a still form the film
Remember how badly they screwed up Deadpool in X-Men Origins: Wolverine? With Ryan Reynolds, who was pretty much a whir of blades throughout? With his mouth sewn shut (oh, the blasphemy)?
And do you recall the other time he starred in his own superhero film - 2011's Green Lantern? That didn't work out too well either.
But this time, he's finally back as Deadpool to entertain us in all his unique, abusive, foul-mouthed glory.
Reynolds seems much more comfortable playing Deadpool than he did Hal Jordan/Green Lantern because - let's be real - one of his best on-screen personas ever is Van Wilder, that wisecracking, smart-ass, college party god.
Just like Van Wilder, Deadpool - ne Wade Wilson - isn't trying to be anyone's hero.
It's the perfect role for him.
It's hard to imagine anyone not really liking this film, especially in the face of Reynolds' performance.
For established fans he embodies the role of Deadpool completely - and that's because true to the comics, Deadpool is also a serial roaster of other Marvel-based mutant universe franchise films.
That pretty much makes this film fall into the category of meta fan service, with his constant quips about Wolverine (with his Australian accent) and a lousy Green Lantern.
This kind of self-referencing is one of the hallmarks of Deadpool, the fourth wall breaker who's aware that he's in a comic and speaks to the readers - starting with the opening credits themselves, which replace the names of the cast and crew with stuff like 'A British Villain', 'A Hot Chick' and 'The Asshats'.
Throughout, Deadpool is aware of film tropes in general, asking a female criminal he's fighting whether it's more feminist to hit her or not hit her, because he's not sure. He wonders aloud whether he only ever sees two of the X-Men because "the studio couldn't afford another".
He even asks whether Professor X is currently Patrick Stewart or James McAvoy because the timelines are "goddamn" confusing.
And it kinda reminds you of the early days when the official Marvel Cinematic Universe was just being born (remember the first Iron man?), before you started going through the motions and became bored with the tropes because, well, they were now tropes.
And suddenly, less than two minutes after the movie begins, you remember that Christ, this used to be fun, and exciting, and that sex can sometimes be on top of Thanksgiving dinner and rubbing mashed potato over your lover's face (that isn't made up, that's actually a scene in the film).
Deadpool is that massively different to anything else Marvel has produced in recent memory.
Oh, and he (of the severe cosmetic disfigurements) isn't afraid of spilling blood. Be it someone else's, or his own.
Writers Rhett Reese and Paul Wernick, the guys behind Zombieland (another film that broke ground in a tired genre), offer a simple revenge story so full of snark and wisecracking assholery to make Deadpool's character instantly loveable.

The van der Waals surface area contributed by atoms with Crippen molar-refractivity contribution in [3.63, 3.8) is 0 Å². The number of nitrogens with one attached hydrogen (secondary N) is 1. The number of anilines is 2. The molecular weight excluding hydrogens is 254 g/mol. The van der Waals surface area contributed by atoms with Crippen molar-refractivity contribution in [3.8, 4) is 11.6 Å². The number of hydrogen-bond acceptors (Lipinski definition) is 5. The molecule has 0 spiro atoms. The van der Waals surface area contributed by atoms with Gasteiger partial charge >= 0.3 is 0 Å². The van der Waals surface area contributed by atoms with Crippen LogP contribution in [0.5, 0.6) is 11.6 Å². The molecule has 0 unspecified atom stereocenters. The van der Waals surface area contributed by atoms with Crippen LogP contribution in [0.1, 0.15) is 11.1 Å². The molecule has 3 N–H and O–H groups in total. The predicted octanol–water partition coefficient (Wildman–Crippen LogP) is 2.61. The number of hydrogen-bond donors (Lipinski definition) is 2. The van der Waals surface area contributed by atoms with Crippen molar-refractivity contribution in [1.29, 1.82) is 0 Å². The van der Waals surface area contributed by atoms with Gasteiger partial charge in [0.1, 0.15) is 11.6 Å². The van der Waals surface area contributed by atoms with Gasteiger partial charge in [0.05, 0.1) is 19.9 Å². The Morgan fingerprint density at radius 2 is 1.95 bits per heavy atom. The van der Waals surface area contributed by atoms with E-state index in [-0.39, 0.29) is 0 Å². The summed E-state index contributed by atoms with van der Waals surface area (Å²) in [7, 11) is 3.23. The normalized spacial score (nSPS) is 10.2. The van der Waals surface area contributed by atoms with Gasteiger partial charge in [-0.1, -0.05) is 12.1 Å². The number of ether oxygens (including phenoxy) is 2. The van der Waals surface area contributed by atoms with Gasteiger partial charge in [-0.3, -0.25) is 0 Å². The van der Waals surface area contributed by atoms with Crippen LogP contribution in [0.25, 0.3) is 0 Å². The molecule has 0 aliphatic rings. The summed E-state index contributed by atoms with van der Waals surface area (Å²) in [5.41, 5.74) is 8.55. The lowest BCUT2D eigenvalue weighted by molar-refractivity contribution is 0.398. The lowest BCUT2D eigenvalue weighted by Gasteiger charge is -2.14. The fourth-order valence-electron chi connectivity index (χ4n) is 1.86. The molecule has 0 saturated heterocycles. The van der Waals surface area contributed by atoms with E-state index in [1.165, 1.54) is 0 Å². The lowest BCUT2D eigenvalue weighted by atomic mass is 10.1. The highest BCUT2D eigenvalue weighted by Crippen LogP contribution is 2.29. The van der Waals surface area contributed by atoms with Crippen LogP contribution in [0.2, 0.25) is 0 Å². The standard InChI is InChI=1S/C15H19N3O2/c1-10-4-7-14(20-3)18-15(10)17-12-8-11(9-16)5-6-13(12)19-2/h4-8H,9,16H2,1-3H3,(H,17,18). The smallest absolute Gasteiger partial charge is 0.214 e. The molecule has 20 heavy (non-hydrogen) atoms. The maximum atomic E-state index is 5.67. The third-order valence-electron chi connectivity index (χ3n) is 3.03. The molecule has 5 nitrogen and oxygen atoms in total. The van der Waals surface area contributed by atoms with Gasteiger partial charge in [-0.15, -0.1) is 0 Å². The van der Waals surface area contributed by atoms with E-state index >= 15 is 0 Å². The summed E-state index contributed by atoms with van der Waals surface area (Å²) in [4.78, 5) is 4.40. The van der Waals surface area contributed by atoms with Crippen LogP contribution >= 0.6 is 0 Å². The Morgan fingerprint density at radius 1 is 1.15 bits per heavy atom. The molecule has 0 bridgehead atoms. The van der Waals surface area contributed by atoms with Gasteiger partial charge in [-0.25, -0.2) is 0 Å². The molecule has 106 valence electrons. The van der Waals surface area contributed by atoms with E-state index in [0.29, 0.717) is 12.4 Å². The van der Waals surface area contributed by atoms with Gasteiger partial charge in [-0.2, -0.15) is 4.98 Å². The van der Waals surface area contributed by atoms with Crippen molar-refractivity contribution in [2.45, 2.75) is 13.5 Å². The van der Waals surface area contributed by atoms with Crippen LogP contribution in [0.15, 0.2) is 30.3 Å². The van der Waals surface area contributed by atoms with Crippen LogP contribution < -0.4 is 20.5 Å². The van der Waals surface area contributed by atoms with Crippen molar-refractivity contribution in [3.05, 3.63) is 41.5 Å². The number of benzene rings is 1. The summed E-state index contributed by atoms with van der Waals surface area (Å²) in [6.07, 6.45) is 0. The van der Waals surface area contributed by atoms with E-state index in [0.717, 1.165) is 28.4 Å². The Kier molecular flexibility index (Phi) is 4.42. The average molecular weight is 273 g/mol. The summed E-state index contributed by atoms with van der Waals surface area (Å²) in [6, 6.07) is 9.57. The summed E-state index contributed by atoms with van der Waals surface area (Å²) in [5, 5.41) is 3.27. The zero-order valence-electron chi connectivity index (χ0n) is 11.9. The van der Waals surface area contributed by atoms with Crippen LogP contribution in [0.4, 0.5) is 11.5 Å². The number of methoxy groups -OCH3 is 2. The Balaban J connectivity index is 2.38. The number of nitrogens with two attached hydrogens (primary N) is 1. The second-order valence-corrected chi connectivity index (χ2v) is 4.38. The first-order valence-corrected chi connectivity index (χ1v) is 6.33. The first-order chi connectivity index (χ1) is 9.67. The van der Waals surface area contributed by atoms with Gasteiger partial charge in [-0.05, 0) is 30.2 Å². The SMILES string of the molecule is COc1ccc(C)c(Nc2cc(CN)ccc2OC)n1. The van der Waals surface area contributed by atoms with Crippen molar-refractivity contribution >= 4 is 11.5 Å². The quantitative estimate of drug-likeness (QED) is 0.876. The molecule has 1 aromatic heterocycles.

Newbie director Tim Miller knows how to make this all work too and does a masterful job at making sure the backstory doesn't get in the way of the violence and the comedy.
Because really, that's what we came for.
Yep, Deadpool is a superhero movie. It's an action movie. But first and foremost, Deadpool is a comedy.
And because of that, the character could so easily have hit one note. But instead we get Wade Wilson, the man who can't die, who cries and pines, but also screeches "What the shit!" a lot.
Here's a brief history of Deadpool: ex-special forces Wade Wilson falls in wild, wild love with a stripper with a heart of gold - Vanessa (Firefly's Morena Baccarin) - only to find he has terminal cancer.
Then a shady military-industrial plot point (well, Evil Ajax played by Ed Skrein) cures him (his job is to make super slaves), in the process giving him amazing regenerative powers and horrible disfigurement.
Now he puts on a red and black suit and kills people. A lot of people.
By the time you're all caught up with the backstory, it's nearly time for the big showdown.
Which is comparatively small compared to other Marvel blockbusters - it involves just five mutants, namely Deadpool's sidekicks, the CGI Hulk-like Colossus, a deadpan Negasonic Teenage Warhead; Ajax and sidekick Angel - played to ball-crushing badassery by former MMA fighter Gina Carano.
TJ Miller also shows his chops as a comedian playing Deadpool's best friend Weasel, mocking the villains' monochrome outfits and telling them "Enjoy your midnight showing of Blade 2!".
And, bonus, this is a film where all the female characters rock.
From Vanessa to Negasonic Teenage Warhead to Angel, none take the crap handed to them sitting down. Neither do they curl up into balls waiting to be saved.
It's gratuitously violent. It's puerile, crass, meta and it goes to the ends of the earth to earn that R rating.
In short, it's everything Deadpool should be.
RATING: 4 out of 5